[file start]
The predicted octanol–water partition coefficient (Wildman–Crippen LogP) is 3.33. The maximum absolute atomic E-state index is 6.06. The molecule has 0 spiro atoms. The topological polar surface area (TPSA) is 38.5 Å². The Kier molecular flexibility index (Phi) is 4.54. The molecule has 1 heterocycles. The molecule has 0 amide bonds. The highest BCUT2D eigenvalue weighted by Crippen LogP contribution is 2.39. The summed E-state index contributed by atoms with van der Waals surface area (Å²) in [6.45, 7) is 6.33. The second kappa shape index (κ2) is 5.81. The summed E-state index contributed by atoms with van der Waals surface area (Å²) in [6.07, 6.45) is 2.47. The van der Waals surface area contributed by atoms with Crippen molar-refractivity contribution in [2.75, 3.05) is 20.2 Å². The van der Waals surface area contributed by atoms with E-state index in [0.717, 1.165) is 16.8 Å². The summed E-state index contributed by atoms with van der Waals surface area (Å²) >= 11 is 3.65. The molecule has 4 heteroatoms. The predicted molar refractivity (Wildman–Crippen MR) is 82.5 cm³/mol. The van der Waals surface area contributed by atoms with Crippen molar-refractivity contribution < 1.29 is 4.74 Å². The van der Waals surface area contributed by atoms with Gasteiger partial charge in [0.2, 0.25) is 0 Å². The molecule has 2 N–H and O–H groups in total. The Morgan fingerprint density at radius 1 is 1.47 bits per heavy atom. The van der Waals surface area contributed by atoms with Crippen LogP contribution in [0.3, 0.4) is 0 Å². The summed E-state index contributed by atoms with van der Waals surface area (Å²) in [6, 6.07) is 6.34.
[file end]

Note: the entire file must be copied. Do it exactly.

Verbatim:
The predicted octanol–water partition coefficient (Wildman–Crippen LogP) is 3.33. The maximum absolute atomic E-state index is 6.06. The molecule has 0 spiro atoms. The topological polar surface area (TPSA) is 38.5 Å². The Kier molecular flexibility index (Phi) is 4.54. The molecule has 1 heterocycles. The molecule has 0 amide bonds. The highest BCUT2D eigenvalue weighted by Crippen LogP contribution is 2.39. The summed E-state index contributed by atoms with van der Waals surface area (Å²) in [6.45, 7) is 6.33. The second kappa shape index (κ2) is 5.81. The summed E-state index contributed by atoms with van der Waals surface area (Å²) in [6.07, 6.45) is 2.47. The van der Waals surface area contributed by atoms with Crippen molar-refractivity contribution in [2.75, 3.05) is 20.2 Å². The van der Waals surface area contributed by atoms with E-state index in [0.717, 1.165) is 16.8 Å². The summed E-state index contributed by atoms with van der Waals surface area (Å²) >= 11 is 3.65. The molecule has 4 heteroatoms. The predicted molar refractivity (Wildman–Crippen MR) is 82.5 cm³/mol. The van der Waals surface area contributed by atoms with Crippen molar-refractivity contribution < 1.29 is 4.74 Å². The van der Waals surface area contributed by atoms with Gasteiger partial charge in [0.2, 0.25) is 0 Å². The molecule has 2 N–H and O–H groups in total. The Morgan fingerprint density at radius 1 is 1.47 bits per heavy atom. The van der Waals surface area contributed by atoms with Crippen LogP contribution in [0.3, 0.4) is 0 Å². The summed E-state index contributed by atoms with van der Waals surface area (Å²) in [6, 6.07) is 6.34.